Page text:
Women in Arable

Women in Arable (formerly known as Active in Arable) was formed in 2001 when a cluster of Canterbury women promoted a business orientated discussion group for rurally based women involved in arable farming. It continues to receive the exceptional support of arable women in the Canterbury region.

Women in Arable consists of more than 70 members with an average of 25 members attending each monthly meeting. Historically these meetings have taken place in Ashburton, a central location for most members.

Anna Heslop of FAR is the group's facilitator. FAR provides an array of presentation opportunities from high profile and well respected industry representatives, which in turn have allowed the women to become more involved in the day-to-day running of their businesses.

Objectives

  • The group gets together nine times per year, from March through to November. This allows for a break over the holiday and harvest seasons when many members have other commitments.
  • The members are extremely motivated and committed to learning more about their industry. A meeting is held at the start of each year to summarise the key learning points from the previous year and to brain-storm new ideas for the year ahead.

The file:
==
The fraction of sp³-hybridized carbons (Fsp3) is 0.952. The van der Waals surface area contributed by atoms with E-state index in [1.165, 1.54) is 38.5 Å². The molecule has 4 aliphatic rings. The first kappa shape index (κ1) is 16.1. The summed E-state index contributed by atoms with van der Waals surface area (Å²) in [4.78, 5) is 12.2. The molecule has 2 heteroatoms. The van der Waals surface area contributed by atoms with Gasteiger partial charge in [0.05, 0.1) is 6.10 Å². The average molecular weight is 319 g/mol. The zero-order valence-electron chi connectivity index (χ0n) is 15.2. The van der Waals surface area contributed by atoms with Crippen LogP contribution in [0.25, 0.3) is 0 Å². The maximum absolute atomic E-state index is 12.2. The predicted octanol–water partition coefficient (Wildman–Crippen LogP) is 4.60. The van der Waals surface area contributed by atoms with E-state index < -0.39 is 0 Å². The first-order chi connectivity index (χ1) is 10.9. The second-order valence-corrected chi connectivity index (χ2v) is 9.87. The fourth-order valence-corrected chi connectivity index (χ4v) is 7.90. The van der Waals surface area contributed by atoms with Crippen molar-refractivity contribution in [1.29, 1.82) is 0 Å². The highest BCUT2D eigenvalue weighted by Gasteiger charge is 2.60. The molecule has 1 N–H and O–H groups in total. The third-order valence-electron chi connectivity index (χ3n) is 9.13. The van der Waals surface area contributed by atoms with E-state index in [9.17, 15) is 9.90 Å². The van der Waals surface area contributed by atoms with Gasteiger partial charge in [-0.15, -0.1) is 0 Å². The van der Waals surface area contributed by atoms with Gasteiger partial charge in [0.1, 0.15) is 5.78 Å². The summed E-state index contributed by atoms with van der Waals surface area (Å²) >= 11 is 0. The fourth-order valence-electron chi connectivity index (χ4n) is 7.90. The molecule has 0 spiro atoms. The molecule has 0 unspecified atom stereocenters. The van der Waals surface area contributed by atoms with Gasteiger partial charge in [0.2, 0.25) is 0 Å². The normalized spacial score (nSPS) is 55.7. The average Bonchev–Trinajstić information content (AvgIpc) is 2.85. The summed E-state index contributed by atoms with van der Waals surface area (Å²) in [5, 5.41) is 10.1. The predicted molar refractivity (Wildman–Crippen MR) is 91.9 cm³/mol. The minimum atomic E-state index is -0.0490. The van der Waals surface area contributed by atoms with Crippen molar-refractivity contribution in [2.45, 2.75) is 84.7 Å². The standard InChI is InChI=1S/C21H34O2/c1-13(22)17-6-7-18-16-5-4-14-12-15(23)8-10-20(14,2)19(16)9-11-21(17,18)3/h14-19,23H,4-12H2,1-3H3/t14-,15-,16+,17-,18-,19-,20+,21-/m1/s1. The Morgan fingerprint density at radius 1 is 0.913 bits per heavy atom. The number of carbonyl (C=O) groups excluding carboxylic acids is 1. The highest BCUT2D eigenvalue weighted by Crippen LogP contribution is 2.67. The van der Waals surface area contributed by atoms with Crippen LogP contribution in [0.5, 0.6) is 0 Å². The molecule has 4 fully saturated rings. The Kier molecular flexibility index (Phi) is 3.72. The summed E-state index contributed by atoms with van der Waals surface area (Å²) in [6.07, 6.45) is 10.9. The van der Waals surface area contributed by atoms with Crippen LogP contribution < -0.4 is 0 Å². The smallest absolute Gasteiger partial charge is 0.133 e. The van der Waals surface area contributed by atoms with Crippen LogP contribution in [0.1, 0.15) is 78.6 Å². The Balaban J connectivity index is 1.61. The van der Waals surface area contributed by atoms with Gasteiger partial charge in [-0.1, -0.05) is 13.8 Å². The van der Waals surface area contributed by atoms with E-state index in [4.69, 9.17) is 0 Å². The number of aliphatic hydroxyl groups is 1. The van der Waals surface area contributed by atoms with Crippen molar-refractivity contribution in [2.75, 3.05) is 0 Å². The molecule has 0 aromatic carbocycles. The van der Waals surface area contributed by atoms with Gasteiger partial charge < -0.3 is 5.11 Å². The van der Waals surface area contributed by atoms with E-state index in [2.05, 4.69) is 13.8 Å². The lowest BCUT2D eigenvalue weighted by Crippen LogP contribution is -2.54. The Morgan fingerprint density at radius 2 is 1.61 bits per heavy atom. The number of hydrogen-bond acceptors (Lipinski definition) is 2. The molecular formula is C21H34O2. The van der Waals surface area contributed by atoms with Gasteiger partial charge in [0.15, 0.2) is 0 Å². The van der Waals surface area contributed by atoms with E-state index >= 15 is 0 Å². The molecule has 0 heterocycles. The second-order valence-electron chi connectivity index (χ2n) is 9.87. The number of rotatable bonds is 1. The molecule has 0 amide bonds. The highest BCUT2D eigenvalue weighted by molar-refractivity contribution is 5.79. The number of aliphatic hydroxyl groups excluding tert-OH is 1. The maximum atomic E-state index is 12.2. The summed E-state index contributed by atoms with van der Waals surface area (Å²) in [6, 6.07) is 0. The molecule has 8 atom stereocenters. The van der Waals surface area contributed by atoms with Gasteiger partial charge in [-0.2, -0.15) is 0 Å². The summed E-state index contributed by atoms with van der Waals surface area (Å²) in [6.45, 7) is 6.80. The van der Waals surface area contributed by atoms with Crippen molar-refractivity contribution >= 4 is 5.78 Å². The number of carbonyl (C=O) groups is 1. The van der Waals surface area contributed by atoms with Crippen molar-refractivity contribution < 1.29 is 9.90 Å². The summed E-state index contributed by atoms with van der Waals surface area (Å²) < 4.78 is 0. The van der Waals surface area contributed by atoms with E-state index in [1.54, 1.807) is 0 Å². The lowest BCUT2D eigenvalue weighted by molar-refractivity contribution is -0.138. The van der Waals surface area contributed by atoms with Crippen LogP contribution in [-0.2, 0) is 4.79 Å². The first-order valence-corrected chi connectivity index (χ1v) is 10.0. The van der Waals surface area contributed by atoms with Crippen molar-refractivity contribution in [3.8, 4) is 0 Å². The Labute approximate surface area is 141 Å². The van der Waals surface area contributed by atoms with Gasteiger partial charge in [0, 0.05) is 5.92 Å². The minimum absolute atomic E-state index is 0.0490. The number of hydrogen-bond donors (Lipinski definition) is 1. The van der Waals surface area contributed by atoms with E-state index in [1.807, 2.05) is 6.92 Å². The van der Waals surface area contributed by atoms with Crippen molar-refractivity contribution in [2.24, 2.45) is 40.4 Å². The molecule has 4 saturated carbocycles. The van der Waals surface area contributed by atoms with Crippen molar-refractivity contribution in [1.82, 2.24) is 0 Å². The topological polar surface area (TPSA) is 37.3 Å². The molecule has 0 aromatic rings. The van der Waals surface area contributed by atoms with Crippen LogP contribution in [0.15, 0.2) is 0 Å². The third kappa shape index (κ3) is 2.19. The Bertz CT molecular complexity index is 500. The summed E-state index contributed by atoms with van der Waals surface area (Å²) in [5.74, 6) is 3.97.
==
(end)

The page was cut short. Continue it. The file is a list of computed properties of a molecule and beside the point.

• Objectives for the 2015 season are to re-look at some of those topics already covered which the group identified as being the most beneficial, and to also look at new areas such as: Health and safety legislation, social media and herbicide resistance. Field trips and farm visit are also on the proposed list.

Case Studies

Here's what a couple of the members say...

Olwyn Lochhead is a dedicated group member, she says, "I thoroughly enjoy attending the meetings; they not only provide a great opportunity for me to network with other arable women, but also enable me to develop a clearer understanding of those slightly more technical issues associated with arable farming."

Tash Williamson is one of the group's newer members. She says, "I have been involved with cropping farms since leaving school and have had the opportunity to work as Trainee Farm Manager at our family farm in Ashburton. Over time there has been an excellent line up of speakers whom I have learnt a great deal from; in particular those top cropping farmers who have given up their time to come along and talk to the group. I've also found that the nature of the group has given me the confidence to be up-front when asking questions which can be difficult when surrounded by men!"